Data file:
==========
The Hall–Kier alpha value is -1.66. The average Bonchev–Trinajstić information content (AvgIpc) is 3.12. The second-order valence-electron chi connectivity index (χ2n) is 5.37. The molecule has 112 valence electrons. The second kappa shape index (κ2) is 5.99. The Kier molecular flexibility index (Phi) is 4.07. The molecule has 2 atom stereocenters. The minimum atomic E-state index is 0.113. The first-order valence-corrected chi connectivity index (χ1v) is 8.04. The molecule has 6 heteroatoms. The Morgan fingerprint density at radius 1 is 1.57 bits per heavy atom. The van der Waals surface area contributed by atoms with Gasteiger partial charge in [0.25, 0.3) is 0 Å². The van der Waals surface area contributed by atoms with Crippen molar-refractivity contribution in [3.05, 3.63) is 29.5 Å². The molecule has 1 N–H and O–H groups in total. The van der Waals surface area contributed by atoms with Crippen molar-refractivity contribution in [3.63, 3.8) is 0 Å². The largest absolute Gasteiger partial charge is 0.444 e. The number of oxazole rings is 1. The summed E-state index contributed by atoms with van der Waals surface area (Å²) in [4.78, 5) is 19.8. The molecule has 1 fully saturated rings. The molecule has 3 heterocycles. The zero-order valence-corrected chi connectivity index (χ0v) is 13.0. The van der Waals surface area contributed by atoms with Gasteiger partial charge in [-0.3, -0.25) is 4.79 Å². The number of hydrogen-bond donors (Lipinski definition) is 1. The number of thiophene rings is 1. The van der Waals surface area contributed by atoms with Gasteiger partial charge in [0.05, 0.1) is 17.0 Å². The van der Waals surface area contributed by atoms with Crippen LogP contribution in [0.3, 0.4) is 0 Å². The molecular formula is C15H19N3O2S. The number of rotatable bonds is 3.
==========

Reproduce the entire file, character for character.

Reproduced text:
The Hall–Kier alpha value is -1.66. The average Bonchev–Trinajstić information content (AvgIpc) is 3.12. The second-order valence-electron chi connectivity index (χ2n) is 5.37. The molecule has 112 valence electrons. The second kappa shape index (κ2) is 5.99. The Kier molecular flexibility index (Phi) is 4.07. The molecule has 2 atom stereocenters. The minimum atomic E-state index is 0.113. The first-order valence-corrected chi connectivity index (χ1v) is 8.04. The molecule has 6 heteroatoms. The Morgan fingerprint density at radius 1 is 1.57 bits per heavy atom. The van der Waals surface area contributed by atoms with Gasteiger partial charge in [0.25, 0.3) is 0 Å². The van der Waals surface area contributed by atoms with Crippen molar-refractivity contribution in [3.05, 3.63) is 29.5 Å². The molecule has 1 N–H and O–H groups in total. The van der Waals surface area contributed by atoms with Crippen molar-refractivity contribution in [3.63, 3.8) is 0 Å². The largest absolute Gasteiger partial charge is 0.444 e. The number of oxazole rings is 1. The summed E-state index contributed by atoms with van der Waals surface area (Å²) in [4.78, 5) is 19.8. The molecule has 1 fully saturated rings. The molecule has 3 heterocycles. The zero-order valence-corrected chi connectivity index (χ0v) is 13.0. The van der Waals surface area contributed by atoms with Gasteiger partial charge in [-0.3, -0.25) is 4.79 Å². The number of hydrogen-bond donors (Lipinski definition) is 1. The number of thiophene rings is 1. The van der Waals surface area contributed by atoms with Gasteiger partial charge in [0.05, 0.1) is 17.0 Å². The van der Waals surface area contributed by atoms with Crippen LogP contribution in [0.3, 0.4) is 0 Å². The molecular formula is C15H19N3O2S. The number of rotatable bonds is 3.